oday, the people of Wales are celebrating St. David's Day. It is celebrated on 1st March and has been for hundreds of years. But who was St. David and why do the Welsh celebrate him?
St. David was born in the year 500, he was the grandson of Ceredig ap Cunedda, who was King of Ceredigion. According to legend, his mother St Non gave birth to him on a Pembrokeshire clifftop during a fierce storm. The spot is marked by the ruins of Non's Chapel.
He was also a vegetarian. He and his monks were known to plough the fields by hand, rather than using oxen. They refrained from eating meat or drinking beer and are believed to have only consumed leeks and water.
St. David was a Celtic monk and bishop that lived in the sixth century. He helped spread the word of Christianity across Wales. It is believed that the day of his death was 1st March. He also founded several monasteries in Wales during his lifetime.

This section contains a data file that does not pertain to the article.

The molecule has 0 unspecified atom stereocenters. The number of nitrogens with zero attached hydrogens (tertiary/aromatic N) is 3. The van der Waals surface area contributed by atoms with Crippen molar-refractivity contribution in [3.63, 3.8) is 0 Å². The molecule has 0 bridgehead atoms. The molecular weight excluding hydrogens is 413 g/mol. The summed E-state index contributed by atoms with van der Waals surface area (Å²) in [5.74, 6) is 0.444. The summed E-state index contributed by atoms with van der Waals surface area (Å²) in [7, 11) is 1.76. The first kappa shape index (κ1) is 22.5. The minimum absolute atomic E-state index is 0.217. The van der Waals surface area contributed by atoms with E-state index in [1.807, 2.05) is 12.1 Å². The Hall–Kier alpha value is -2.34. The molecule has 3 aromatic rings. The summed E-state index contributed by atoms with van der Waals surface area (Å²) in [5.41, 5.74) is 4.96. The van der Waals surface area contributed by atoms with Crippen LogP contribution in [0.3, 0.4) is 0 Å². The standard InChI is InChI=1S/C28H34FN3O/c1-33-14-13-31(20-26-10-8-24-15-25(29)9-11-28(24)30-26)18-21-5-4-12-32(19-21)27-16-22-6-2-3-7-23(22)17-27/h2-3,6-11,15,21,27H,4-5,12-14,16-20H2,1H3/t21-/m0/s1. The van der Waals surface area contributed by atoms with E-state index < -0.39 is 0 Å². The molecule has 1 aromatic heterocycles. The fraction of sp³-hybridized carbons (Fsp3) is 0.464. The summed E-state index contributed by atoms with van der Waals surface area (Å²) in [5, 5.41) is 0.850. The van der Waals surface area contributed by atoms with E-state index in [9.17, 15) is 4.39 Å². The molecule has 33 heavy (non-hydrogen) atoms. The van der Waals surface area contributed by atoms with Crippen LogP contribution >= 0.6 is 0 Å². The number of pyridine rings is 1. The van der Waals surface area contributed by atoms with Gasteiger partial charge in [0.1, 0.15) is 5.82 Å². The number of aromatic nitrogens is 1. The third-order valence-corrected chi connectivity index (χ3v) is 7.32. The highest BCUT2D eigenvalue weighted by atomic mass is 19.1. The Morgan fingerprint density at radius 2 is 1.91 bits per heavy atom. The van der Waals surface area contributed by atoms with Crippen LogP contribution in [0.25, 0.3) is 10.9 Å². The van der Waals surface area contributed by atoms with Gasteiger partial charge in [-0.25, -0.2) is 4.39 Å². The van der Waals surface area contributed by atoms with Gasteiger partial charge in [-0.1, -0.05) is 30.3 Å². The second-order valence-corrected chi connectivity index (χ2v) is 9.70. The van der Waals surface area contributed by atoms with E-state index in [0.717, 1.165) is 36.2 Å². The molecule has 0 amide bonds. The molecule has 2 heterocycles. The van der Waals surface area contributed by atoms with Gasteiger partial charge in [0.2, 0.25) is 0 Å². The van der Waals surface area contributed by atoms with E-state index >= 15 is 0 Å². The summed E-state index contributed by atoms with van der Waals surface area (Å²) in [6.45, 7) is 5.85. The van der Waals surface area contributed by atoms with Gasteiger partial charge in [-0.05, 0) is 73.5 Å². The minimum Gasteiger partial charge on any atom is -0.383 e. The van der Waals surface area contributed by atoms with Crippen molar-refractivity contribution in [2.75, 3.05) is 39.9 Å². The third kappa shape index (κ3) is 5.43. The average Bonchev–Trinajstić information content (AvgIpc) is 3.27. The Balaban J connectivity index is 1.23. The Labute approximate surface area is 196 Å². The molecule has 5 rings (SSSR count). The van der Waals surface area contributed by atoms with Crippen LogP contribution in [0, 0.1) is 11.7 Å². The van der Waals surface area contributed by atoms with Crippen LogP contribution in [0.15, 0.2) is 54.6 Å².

St. David died on 1st March, 589. He was buried at the site of St Davids Cathedral, where his shrine was a popular place of pilgrimage throughout the middle ages. His last words to his followers came from a sermon he gave on the previous Sunday:
Be joyful, keep faith, and do the little things that you have heard and seen me do.
St. David's Day is commemorated in Wales by wearing Daffodils and Leeks. These are both national emblems of Wales and are closely associated with the country. They are often worn attached to a coat or hat.
On St. David's Day, some children wear the Welsh national dress to school. Girls with a tall black hat and long dress in red and white and boys with a simple Welsh rugby top.
The leek is a national emblem because St. David was said to have advised the Welsh to wear a leek in their caps when they battled the Saxons, this was so they could easily distinguish friend from foe in battle.
Many people have often wondered why the Welsh flag is not represented on the flag of the United Kingdom. The answer is because Wales, unlike England, Scotland and Ireland was never a kingdom. When the UK was formed, Wales was already part of England and was a principality instead.
Happy St. David's Day!